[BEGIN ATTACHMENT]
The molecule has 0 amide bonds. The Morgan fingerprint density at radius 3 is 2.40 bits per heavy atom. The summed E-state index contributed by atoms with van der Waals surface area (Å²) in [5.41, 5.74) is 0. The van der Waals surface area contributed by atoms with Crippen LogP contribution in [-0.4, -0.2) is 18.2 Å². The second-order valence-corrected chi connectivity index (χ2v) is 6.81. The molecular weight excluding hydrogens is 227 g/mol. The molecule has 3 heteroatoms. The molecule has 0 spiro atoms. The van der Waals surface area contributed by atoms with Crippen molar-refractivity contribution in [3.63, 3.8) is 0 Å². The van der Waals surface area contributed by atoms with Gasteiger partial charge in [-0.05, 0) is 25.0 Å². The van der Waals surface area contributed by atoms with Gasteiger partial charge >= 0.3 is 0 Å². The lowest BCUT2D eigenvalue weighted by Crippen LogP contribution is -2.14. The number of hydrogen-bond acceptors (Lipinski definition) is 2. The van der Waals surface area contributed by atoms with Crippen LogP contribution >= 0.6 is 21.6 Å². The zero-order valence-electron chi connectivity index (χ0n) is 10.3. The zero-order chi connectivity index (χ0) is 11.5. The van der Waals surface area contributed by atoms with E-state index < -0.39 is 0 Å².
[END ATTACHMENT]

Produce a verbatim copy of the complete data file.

The molecule has 0 amide bonds. The Morgan fingerprint density at radius 3 is 2.40 bits per heavy atom. The summed E-state index contributed by atoms with van der Waals surface area (Å²) in [5.41, 5.74) is 0. The van der Waals surface area contributed by atoms with Crippen LogP contribution in [-0.4, -0.2) is 18.2 Å². The second-order valence-corrected chi connectivity index (χ2v) is 6.81. The molecular weight excluding hydrogens is 227 g/mol. The molecule has 3 heteroatoms. The molecule has 0 spiro atoms. The van der Waals surface area contributed by atoms with Crippen molar-refractivity contribution in [3.63, 3.8) is 0 Å². The van der Waals surface area contributed by atoms with Gasteiger partial charge in [-0.05, 0) is 25.0 Å². The van der Waals surface area contributed by atoms with Gasteiger partial charge >= 0.3 is 0 Å². The lowest BCUT2D eigenvalue weighted by Crippen LogP contribution is -2.14. The number of hydrogen-bond acceptors (Lipinski definition) is 2. The van der Waals surface area contributed by atoms with Crippen LogP contribution >= 0.6 is 21.6 Å². The zero-order valence-electron chi connectivity index (χ0n) is 10.3. The zero-order chi connectivity index (χ0) is 11.5. The van der Waals surface area contributed by atoms with E-state index < -0.39 is 0 Å².